Animation Magazine

Letter to a Pig

- Directed by Tal Kantor (Israel, France)

AHolocaust survivor reads a letter he wrote to the pig who saved his life in Tal Kantor’s evocative new short.“The film is based on my personal experience as a young schoolgirl,” says the director, whose previous work includes In Other Words and Under the Small Sun. “It’s based on a memorable encounter I had with a Holocaust survivor many years ago, and an unforgetta­ble dream that followed which revealed deep questions about my identity and about the dark baggage I subconscio­usly carry. That dream stayed with me all those years and eventually became an urge to create this film.” According to Kantor, the filmmaking journey for this short goes back to the Annecy MIFA Pitches about five years ago, when she pitched the concept and received a production grant and residency from Ciclic Animation in France. The project (produced by France’s Miyu and Israel’s The Hive Studio) took about four years to make. The animation was done using TVPaint, combined with traditiona­l animation on paper. Including the developmen­t and pre-production teams, the actors, the animators and the production and post-production teams, over 35 people worked on the short. “Each one of them gave their heart and talent to make the complex production process,” she notes.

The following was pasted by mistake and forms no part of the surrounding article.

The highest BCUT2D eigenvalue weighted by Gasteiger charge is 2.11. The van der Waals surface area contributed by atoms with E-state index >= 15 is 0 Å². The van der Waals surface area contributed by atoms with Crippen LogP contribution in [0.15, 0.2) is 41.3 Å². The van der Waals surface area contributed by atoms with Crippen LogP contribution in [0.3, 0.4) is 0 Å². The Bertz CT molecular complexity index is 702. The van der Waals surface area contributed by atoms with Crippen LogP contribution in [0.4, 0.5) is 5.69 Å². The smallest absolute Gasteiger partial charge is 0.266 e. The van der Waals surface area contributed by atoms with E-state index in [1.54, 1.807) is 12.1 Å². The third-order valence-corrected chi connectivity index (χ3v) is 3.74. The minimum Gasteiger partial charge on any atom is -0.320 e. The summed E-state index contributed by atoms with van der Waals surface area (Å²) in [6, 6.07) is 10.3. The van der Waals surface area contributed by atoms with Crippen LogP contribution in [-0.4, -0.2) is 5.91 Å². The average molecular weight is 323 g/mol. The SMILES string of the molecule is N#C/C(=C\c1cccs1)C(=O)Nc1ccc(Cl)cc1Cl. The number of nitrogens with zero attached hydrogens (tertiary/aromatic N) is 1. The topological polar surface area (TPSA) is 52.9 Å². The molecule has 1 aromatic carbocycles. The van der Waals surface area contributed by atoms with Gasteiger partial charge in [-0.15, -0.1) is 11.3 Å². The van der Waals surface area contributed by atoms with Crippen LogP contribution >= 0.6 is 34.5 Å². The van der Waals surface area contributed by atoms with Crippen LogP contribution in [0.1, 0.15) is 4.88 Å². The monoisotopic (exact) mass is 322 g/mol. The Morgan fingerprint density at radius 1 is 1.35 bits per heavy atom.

Kantor, who picks titles such as When the Day Breaks, Cat Soup, The Triplets of Belleville, Mind Game, The Boy and the World and Spirited Away as some of her all-time favorites, says she is quite pleased with the amazing team she discovered as she set out to make her short. She adds, “More than the uncompromi­sing result that was finally created, I am pleased with the (complex yet beautiful) process of making the film, which has been one of the most significan­t journeys of my life so far.”

She also mentions that the most challengin­g parts of the process were the developmen­t and writing phases. “These are the foundation­s on which the entire film is based, and when dealing with such a big and heavy subject, much precision, sensitivit­y and research work were required, which took me quite a bit of time and mental resources,” Kantor explains.

The director says Letter to a Pig examines several questions that preoccupy her. such as the role that historical narratives play in shaping the identities of future generation­s. “How do we perceive the reality around us, and how do these stories influence and build our moral-ethical perspectiv­e on the world?” she explains. “I hope the film will lead to inner reflection­s on behalf of the viewer — each in their own way. Above everything else, I hope they take away with them the message of compassion.”

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